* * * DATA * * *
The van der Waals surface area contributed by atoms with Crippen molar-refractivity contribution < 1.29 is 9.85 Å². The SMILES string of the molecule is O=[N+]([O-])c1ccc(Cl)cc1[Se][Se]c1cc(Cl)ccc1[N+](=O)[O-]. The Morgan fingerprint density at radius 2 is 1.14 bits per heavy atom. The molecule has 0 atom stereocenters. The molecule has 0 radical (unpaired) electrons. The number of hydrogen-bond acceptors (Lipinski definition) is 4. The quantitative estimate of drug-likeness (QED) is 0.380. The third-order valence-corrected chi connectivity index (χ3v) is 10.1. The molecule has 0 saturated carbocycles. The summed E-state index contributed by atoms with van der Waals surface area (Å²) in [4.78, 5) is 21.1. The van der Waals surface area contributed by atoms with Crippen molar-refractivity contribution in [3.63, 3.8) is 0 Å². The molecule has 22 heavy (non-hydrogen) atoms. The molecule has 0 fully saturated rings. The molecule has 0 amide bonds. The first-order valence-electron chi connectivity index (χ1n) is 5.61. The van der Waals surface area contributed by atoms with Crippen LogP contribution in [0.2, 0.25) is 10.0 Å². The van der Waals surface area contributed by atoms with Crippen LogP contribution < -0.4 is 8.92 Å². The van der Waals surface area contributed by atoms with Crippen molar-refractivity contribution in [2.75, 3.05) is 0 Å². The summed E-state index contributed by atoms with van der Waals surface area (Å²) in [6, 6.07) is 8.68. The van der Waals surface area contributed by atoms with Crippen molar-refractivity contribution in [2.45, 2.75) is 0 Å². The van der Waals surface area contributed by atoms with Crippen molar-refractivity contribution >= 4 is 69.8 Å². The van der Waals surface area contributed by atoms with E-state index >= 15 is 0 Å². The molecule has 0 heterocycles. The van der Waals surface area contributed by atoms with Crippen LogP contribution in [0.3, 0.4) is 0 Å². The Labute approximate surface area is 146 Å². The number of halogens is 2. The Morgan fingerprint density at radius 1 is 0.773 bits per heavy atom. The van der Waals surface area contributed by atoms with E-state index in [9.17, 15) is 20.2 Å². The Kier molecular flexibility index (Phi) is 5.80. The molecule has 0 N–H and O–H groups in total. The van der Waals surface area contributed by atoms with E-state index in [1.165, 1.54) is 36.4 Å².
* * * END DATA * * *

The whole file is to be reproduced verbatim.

The van der Waals surface area contributed by atoms with Crippen molar-refractivity contribution < 1.29 is 9.85 Å². The SMILES string of the molecule is O=[N+]([O-])c1ccc(Cl)cc1[Se][Se]c1cc(Cl)ccc1[N+](=O)[O-]. The Morgan fingerprint density at radius 2 is 1.14 bits per heavy atom. The molecule has 0 atom stereocenters. The molecule has 0 radical (unpaired) electrons. The number of hydrogen-bond acceptors (Lipinski definition) is 4. The quantitative estimate of drug-likeness (QED) is 0.380. The third-order valence-corrected chi connectivity index (χ3v) is 10.1. The molecule has 0 saturated carbocycles. The summed E-state index contributed by atoms with van der Waals surface area (Å²) in [4.78, 5) is 21.1. The van der Waals surface area contributed by atoms with Crippen molar-refractivity contribution in [3.63, 3.8) is 0 Å². The molecule has 22 heavy (non-hydrogen) atoms. The molecule has 0 fully saturated rings. The molecule has 0 amide bonds. The first-order valence-electron chi connectivity index (χ1n) is 5.61. The van der Waals surface area contributed by atoms with Crippen LogP contribution in [0.2, 0.25) is 10.0 Å². The van der Waals surface area contributed by atoms with Crippen LogP contribution < -0.4 is 8.92 Å². The van der Waals surface area contributed by atoms with Crippen molar-refractivity contribution in [2.75, 3.05) is 0 Å². The summed E-state index contributed by atoms with van der Waals surface area (Å²) in [6, 6.07) is 8.68. The van der Waals surface area contributed by atoms with Crippen molar-refractivity contribution in [2.45, 2.75) is 0 Å². The van der Waals surface area contributed by atoms with Crippen molar-refractivity contribution >= 4 is 69.8 Å². The van der Waals surface area contributed by atoms with E-state index >= 15 is 0 Å². The molecule has 0 heterocycles. The van der Waals surface area contributed by atoms with Crippen LogP contribution in [0.3, 0.4) is 0 Å². The Labute approximate surface area is 146 Å². The number of halogens is 2. The Morgan fingerprint density at radius 1 is 0.773 bits per heavy atom. The van der Waals surface area contributed by atoms with E-state index in [9.17, 15) is 20.2 Å². The Kier molecular flexibility index (Phi) is 5.80. The molecule has 0 N–H and O–H groups in total. The van der Waals surface area contributed by atoms with E-state index in [1.165, 1.54) is 36.4 Å².